An estimated 55 million to 105 million persons in the United States experience acute gastroenteritis caused by foodborne illness each year, resulting in costs of $2–$4 billion annually (1).

social.media.likeMany persons do not seek treatment, resulting in underreporting of the actual number of cases and cost of the illnesses (2). To prevent foodborne illness, local health departments nationwide license and inspect restaurants (3) and track and respond to foodborne illness complaints. New technology might allow health departments to engage with the public to improve foodborne illness surveillance (4). For example, the New York City Department of Health and Mental Hygiene examined restaurant reviews from an online review website to identify foodborne illness complaints (5). On March 23, 2013, the Chicago Department of Public Health (CDPH) and its civic partners launched FoodBorne Chicago (6), a website (https://www.foodbornechicago.orgExternal Web Site Icon) aimed at improving food safety in Chicago by identifying and responding to complaints on Twitter about possible foodborne illnesses. In 10 months, project staff members responded to 270 Twitter messages (tweets) and provided links to the FoodBorne Chicago complaint form.

A total of 193 complaints of possible foodborne illness were submitted through FoodBorne Chicago, and 133 restaurants in the city were inspected. Inspection reports indicated 21 (15.8%) restaurants failed inspection, and 33 (24.8%) passed with conditions indicating critical or serious violations. Eight tweets and 19 complaint forms to FoodBorne Chicago described seeking medical treatment. Collaboration between public health professionals and the public via social media might improve foodborne illness surveillance and response. CDPH is working to disseminate FoodBorne Chicago via freely available open source software

FoodBorne Chicago tracked Twitter messages using a supervised learning algorithm (7). The algorithm parsed tweets originating from Chicago that included “food poisoning” to identify specific instances of persons with complaints of foodborne illness. The geographic boundaries used by the algorithm also included some neighboring Chicago suburbs. However, follow-up inspections were conducted only at restaurant locations within the city limits. Tweets identified by the algorithm were reviewed by project staff members for indications of foodborne illness (e.g., stomach cramps, diarrhea, or vomiting) from food prepared outside the home. Project staff members provided feedback on whether each tweet fit the criteria, enabling the tweet identification algorithm to learn and become more effective over time.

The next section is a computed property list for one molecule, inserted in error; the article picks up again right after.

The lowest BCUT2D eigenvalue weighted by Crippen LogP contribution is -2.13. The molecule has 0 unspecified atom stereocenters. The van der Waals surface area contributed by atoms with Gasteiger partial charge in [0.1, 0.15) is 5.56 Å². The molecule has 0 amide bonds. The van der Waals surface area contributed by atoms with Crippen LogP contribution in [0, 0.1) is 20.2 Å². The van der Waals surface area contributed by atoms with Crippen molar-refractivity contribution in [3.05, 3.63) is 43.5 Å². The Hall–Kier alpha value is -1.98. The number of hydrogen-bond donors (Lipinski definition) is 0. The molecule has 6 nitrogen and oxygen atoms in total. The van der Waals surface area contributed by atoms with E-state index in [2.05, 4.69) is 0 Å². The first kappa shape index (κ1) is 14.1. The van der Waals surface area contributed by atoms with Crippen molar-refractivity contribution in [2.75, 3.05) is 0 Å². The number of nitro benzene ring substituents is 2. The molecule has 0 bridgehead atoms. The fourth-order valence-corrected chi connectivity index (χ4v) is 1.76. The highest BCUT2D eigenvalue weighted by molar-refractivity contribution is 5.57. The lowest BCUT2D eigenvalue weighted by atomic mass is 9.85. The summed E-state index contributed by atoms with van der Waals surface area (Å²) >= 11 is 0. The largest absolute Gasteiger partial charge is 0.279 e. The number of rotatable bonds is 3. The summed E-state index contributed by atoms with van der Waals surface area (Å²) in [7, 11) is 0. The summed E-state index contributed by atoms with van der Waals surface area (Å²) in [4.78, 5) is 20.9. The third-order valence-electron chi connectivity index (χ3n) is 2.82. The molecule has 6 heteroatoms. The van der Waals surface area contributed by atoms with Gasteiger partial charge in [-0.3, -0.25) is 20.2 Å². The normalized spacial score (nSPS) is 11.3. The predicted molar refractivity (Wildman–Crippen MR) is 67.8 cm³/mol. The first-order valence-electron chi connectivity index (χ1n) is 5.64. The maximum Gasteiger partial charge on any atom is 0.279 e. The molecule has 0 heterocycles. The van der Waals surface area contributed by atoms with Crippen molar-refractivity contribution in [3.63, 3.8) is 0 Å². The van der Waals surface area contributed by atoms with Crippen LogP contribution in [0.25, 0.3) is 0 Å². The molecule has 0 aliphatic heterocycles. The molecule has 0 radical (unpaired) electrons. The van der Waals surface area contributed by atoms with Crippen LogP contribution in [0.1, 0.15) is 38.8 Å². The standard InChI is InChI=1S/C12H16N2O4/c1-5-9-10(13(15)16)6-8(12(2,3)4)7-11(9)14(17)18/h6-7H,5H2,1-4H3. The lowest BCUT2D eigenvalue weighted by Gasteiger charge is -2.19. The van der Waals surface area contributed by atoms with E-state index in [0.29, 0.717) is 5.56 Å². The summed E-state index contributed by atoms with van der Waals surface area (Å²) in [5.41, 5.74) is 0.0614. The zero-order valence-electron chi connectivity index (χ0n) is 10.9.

communication.context.13For tweets meeting the criteria, project staff members used Twitter to reply. For example, Tweet: “Guess who’s got food poisoning? This girl!” Reply: “That doesn’t sound good. Help us prevent this and report where you ate here (link to Foodborne Chicago and a web form to report the illness).” The information in submitted forms went directly into the Chicago 311 system that handles all requests for nonemergency city services. Descriptive statistics were used to evaluate FoodBorne Chicago over its first 10 months of use and to compare the results of complaint-based health inspections of food establishments resulting from FoodBorne Chicago use with health inspections of food establishments based on complaints not submitted through FoodBorne Chicago. The comparisons did not include reinspections or routine inspections not based on a complaint.